Do you know what the full name of that legislation is? Probably not. Okay, I’ll tell you. It’s the Coronavirus Aid, Relief and Economic Security Act. A name clearly invented to produce a seemingly empathetic acronym.

Now, let’s move on to two total groaners — the Democrats’ and Republicans’ proposals for more stimulus legislation. Remember, I’m not talking about the proposals’ provisions — I’m talking about their names. The Democrats’ candidate in the current stimulus battle is the Heroes (or rather HEROES) Act. The full name of this piece of work, which has been passed by the House, is the Health and Economic Recovery Omnibus Emergency Solutions Act. My favorite part is “Omnibus,” which clearly is in the title because an acronym meister needed an O, and Omnibus was better than Outsized or Over-the-top.

Showing that they would not be out-acronymed, the Republicans named their legislation, which is currently kicking around (and being kicked around) in the Senate, the Heals (or HEALS) Act. That stands for Health, Economic Assistance, Liability protection and Schools Act. The lowercase p in “protection” let the acronym mavens call the legislation HEALS rather than HEALPS.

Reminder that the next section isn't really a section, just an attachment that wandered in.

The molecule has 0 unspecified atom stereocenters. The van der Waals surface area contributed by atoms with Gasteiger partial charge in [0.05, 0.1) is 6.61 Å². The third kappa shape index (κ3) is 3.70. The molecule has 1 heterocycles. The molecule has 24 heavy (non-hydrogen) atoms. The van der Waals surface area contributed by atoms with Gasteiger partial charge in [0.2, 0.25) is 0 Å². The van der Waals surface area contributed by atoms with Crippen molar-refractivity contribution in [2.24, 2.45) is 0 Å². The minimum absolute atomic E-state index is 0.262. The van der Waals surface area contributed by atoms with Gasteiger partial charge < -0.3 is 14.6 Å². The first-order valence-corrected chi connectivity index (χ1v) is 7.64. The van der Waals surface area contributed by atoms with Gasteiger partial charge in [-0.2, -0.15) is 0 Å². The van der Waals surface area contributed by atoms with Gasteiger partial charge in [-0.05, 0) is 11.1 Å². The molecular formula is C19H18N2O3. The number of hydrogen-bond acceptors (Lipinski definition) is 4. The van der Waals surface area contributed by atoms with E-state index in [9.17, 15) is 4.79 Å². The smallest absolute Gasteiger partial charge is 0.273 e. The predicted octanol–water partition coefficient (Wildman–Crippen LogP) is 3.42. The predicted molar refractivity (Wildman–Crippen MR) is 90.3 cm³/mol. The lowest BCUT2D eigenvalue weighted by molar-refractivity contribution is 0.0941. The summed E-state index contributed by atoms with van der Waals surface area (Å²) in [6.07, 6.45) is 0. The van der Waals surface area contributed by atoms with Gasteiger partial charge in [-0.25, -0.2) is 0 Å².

And finally, there’s legislation that’s been around for several years but that I discovered only recently when Mitch McConnell and his crew stuck it into the HEALS Act. It’s a proposal that would let a congressional committee, operating outside of public sight, propose cuts and changes to Social Security, Medicare and some other federal programs that use trust funds. It’s called the Time to Rescue United States Trusts (or TRUST) Act. I’ve looked at it only superficially — but from what I’ve seen, I don’t think there’s any reason to trust it.

I hope you’ve noticed that I’m doing equal-opportunity name mocking: the Cares and Trust acts, which are bipartisan; the Heroes Act, which is Democratic; and the Heals (or HEALPS) Act, which is Republican.

What do I propose to do about these contorted names? I’m glad you asked. My answer, naturally, is to propose a piece of legislation of my own: The Get Rid Of Acronyms Now Act. That, my friends, would be a true GROAN-er.